Opinion Pieces Recognize World Food Day, Highlight Efforts To Improve Smallholder Agriculture

National Geographic: Opinion: We Can End Hunger. Here’s How
José Graziano da Silva, director general of the U.N. Food and Agriculture Organization

“…We need to integrate [social protection programs] with pro-poor agricultural investment programs to derive more virtuous synergies [to eradicate hunger by 2030]. Political commitment, partnerships, and adequate funding are key to realizing this vision. Policies and plans for rural development, poverty reduction, food security, and nutrition need to promote pro-poor investments and social protection to fight poverty and hunger, together with a broader set of interventions, notably in health and education. We know what to do. We have the tools. Now we’ve made the pledge. So we must be the zero hunger generation” (10/16).

Christian Science Monitor: On World Food Day, farmers should come first
David Hong, global senior policy analyst at the One Acre Fund

“…Agriculture is the common thread running through nine of the 17 [Sustainable Development Goals (SDGs)], from hunger and poverty to health, education, and the environment. Because smallholder farmers comprise the largest group of people living in poverty, no sector is more vital to achieving the global goals than agriculture. Without farm income, health interventions and access to education will fall flat. And increases in agricultural productivity are key to reducing water use, mitigating climate change, and growing rural economies. … To maximize the impact of our global efforts to achieve the SDGs, the world must prioritize investments in smallholder farmers” (10/16).

The Guardian: Beating climate change is key to making nutritious food needed to beat hunger
Neven Mimica, E.U. commissioner for international cooperation and development, and Phil Hogan, E.U. commissioner for agriculture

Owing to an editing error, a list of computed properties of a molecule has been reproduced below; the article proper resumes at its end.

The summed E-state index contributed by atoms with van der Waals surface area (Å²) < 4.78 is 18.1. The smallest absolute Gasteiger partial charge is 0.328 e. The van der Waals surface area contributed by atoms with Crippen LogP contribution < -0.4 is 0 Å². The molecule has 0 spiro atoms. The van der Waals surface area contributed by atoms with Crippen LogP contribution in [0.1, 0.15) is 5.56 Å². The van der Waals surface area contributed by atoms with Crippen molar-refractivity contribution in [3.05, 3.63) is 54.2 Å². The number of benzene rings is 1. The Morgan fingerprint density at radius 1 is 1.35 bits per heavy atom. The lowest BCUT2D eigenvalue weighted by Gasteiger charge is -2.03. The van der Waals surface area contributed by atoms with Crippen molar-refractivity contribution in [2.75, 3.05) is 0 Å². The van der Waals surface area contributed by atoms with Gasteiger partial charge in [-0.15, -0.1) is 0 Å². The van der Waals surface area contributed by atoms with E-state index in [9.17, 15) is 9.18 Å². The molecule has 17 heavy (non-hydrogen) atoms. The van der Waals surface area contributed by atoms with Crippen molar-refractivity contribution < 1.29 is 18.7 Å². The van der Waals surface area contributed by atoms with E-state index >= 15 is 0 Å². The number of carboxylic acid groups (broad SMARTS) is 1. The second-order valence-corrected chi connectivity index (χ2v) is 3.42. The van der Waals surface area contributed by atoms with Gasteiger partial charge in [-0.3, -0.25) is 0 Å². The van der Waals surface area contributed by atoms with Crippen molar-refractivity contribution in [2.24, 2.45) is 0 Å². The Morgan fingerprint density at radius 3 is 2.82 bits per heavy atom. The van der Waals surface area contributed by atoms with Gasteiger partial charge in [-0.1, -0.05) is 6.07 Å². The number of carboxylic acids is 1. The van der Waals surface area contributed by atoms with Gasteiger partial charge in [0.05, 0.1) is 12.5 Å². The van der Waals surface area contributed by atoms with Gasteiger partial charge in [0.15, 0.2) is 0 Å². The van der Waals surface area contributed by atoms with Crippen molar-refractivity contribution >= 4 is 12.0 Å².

“…Ensuring greater food production alone is not enough. Since undernutrition is the principal cause of death for more than three million children each year, we need not just more food but also affordable, safe, and nutritious food. Climate change is a key factor to be addressed, in Paris and beyond. There is strong scientific evidence that changing temperatures and rainfall patterns have a significant impact on crops. The E.U. actively promotes techniques that can reinforce the sustainability and productivity of farming…” (10/19).

The Hill: Investing in women farmers is key to zero hunger
Bahati Muriga, smallholder farmer from the Mwanza region of northern Tanzania and winner of the Tanzanian Female Food Heroes television competition

“…Last week, I and Oxfam staff met with key legislators about the importance of passing the Global Food Security Act of 2015. The act builds on the success of the Feed the Future initiative, a program that works to transform lives by partnering with countries to develop their agriculture sectors and break the cycle of poverty and hunger. … It’s important we urge governments to invest in small-scale women farmers, so that they can have better access to education, seeds, and the capital necessary to increase healthy food production. … Legislation to make food security and nutrition a permanent priority is crucial to protecting the needs and interests of small-holder farmers…” (10/16).

The KFF Daily Global Health Policy Report summarized news and information on global health policy from hundreds of sources, from May 2009 through December 2020. All summaries are archived and available via search.

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